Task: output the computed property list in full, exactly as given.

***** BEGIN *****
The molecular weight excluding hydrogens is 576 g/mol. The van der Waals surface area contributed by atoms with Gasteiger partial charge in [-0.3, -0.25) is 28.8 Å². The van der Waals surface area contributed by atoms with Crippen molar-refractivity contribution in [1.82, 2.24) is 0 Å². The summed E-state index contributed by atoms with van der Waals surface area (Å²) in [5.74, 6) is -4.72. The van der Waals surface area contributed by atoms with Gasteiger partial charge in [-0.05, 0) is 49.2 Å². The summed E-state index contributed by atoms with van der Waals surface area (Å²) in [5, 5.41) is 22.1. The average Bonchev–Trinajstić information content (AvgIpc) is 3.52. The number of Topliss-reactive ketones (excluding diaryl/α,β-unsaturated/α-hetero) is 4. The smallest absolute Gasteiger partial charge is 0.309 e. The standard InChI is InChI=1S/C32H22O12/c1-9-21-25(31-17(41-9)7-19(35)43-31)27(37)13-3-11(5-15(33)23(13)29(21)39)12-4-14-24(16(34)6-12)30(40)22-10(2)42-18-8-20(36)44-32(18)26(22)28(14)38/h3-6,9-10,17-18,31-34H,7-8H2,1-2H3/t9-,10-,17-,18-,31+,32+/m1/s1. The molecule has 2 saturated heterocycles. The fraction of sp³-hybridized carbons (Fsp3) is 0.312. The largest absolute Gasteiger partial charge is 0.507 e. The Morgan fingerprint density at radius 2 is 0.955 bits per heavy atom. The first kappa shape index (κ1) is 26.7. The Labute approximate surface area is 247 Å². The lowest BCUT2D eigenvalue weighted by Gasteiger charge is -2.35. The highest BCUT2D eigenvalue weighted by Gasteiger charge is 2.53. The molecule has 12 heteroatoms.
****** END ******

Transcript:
The molecular weight excluding hydrogens is 576 g/mol. The van der Waals surface area contributed by atoms with Gasteiger partial charge in [-0.3, -0.25) is 28.8 Å². The van der Waals surface area contributed by atoms with Crippen molar-refractivity contribution in [1.82, 2.24) is 0 Å². The summed E-state index contributed by atoms with van der Waals surface area (Å²) in [5.74, 6) is -4.72. The van der Waals surface area contributed by atoms with Gasteiger partial charge in [-0.05, 0) is 49.2 Å². The summed E-state index contributed by atoms with van der Waals surface area (Å²) in [5, 5.41) is 22.1. The average Bonchev–Trinajstić information content (AvgIpc) is 3.52. The number of Topliss-reactive ketones (excluding diaryl/α,β-unsaturated/α-hetero) is 4. The smallest absolute Gasteiger partial charge is 0.309 e. The standard InChI is InChI=1S/C32H22O12/c1-9-21-25(31-17(41-9)7-19(35)43-31)27(37)13-3-11(5-15(33)23(13)29(21)39)12-4-14-24(16(34)6-12)30(40)22-10(2)42-18-8-20(36)44-32(18)26(22)28(14)38/h3-6,9-10,17-18,31-34H,7-8H2,1-2H3/t9-,10-,17-,18-,31+,32+/m1/s1. The molecule has 2 saturated heterocycles. The fraction of sp³-hybridized carbons (Fsp3) is 0.312. The largest absolute Gasteiger partial charge is 0.507 e. The Morgan fingerprint density at radius 2 is 0.955 bits per heavy atom. The first kappa shape index (κ1) is 26.7. The Labute approximate surface area is 247 Å². The lowest BCUT2D eigenvalue weighted by Gasteiger charge is -2.35. The highest BCUT2D eigenvalue weighted by Gasteiger charge is 2.53. The molecule has 12 heteroatoms.